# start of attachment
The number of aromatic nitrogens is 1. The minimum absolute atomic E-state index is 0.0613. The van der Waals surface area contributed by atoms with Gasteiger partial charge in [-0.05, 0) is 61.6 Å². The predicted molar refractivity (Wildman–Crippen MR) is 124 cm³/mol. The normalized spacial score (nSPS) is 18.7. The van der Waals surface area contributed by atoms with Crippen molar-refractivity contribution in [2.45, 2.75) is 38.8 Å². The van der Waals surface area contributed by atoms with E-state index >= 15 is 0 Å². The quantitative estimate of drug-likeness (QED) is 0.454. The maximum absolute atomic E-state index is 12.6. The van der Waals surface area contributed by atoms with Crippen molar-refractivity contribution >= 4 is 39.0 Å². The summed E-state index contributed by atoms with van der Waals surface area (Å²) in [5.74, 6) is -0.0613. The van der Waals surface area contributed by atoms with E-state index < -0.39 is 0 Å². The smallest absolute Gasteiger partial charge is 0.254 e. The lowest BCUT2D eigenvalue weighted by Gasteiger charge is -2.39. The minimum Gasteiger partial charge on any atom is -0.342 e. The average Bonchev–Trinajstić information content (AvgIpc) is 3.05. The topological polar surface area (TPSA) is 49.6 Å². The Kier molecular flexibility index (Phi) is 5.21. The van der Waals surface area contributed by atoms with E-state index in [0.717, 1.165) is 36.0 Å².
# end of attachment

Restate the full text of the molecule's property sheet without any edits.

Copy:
The number of aromatic nitrogens is 1. The minimum absolute atomic E-state index is 0.0613. The van der Waals surface area contributed by atoms with Gasteiger partial charge in [-0.05, 0) is 61.6 Å². The predicted molar refractivity (Wildman–Crippen MR) is 124 cm³/mol. The normalized spacial score (nSPS) is 18.7. The van der Waals surface area contributed by atoms with Crippen molar-refractivity contribution in [2.45, 2.75) is 38.8 Å². The van der Waals surface area contributed by atoms with E-state index >= 15 is 0 Å². The quantitative estimate of drug-likeness (QED) is 0.454. The maximum absolute atomic E-state index is 12.6. The van der Waals surface area contributed by atoms with Crippen molar-refractivity contribution >= 4 is 39.0 Å². The summed E-state index contributed by atoms with van der Waals surface area (Å²) in [5.74, 6) is -0.0613. The van der Waals surface area contributed by atoms with E-state index < -0.39 is 0 Å². The smallest absolute Gasteiger partial charge is 0.254 e. The lowest BCUT2D eigenvalue weighted by Gasteiger charge is -2.39. The minimum Gasteiger partial charge on any atom is -0.342 e. The average Bonchev–Trinajstić information content (AvgIpc) is 3.05. The topological polar surface area (TPSA) is 49.6 Å². The Kier molecular flexibility index (Phi) is 5.21. The van der Waals surface area contributed by atoms with E-state index in [0.717, 1.165) is 36.0 Å².